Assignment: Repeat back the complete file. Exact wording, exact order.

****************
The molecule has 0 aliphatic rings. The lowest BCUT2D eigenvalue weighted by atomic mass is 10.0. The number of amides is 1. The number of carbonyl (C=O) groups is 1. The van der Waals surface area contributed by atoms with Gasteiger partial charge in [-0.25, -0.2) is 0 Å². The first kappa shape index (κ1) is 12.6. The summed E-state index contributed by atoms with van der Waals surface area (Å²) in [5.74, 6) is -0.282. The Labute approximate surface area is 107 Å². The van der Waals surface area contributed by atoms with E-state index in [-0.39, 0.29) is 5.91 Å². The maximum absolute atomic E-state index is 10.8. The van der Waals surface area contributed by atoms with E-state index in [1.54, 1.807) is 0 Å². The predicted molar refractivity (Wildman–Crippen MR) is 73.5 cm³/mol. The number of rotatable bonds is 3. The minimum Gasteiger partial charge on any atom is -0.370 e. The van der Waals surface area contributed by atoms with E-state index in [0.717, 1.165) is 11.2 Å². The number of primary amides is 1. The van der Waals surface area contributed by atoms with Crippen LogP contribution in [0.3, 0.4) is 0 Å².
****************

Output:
The molecule has 0 aliphatic rings. The lowest BCUT2D eigenvalue weighted by atomic mass is 10.0. The number of amides is 1. The number of carbonyl (C=O) groups is 1. The van der Waals surface area contributed by atoms with Gasteiger partial charge in [-0.25, -0.2) is 0 Å². The first kappa shape index (κ1) is 12.6. The summed E-state index contributed by atoms with van der Waals surface area (Å²) in [5.74, 6) is -0.282. The Labute approximate surface area is 107 Å². The van der Waals surface area contributed by atoms with E-state index in [-0.39, 0.29) is 5.91 Å². The maximum absolute atomic E-state index is 10.8. The van der Waals surface area contributed by atoms with E-state index in [1.54, 1.807) is 0 Å². The predicted molar refractivity (Wildman–Crippen MR) is 73.5 cm³/mol. The number of rotatable bonds is 3. The minimum Gasteiger partial charge on any atom is -0.370 e. The van der Waals surface area contributed by atoms with E-state index in [0.717, 1.165) is 11.2 Å². The number of primary amides is 1. The van der Waals surface area contributed by atoms with Crippen LogP contribution in [0.3, 0.4) is 0 Å².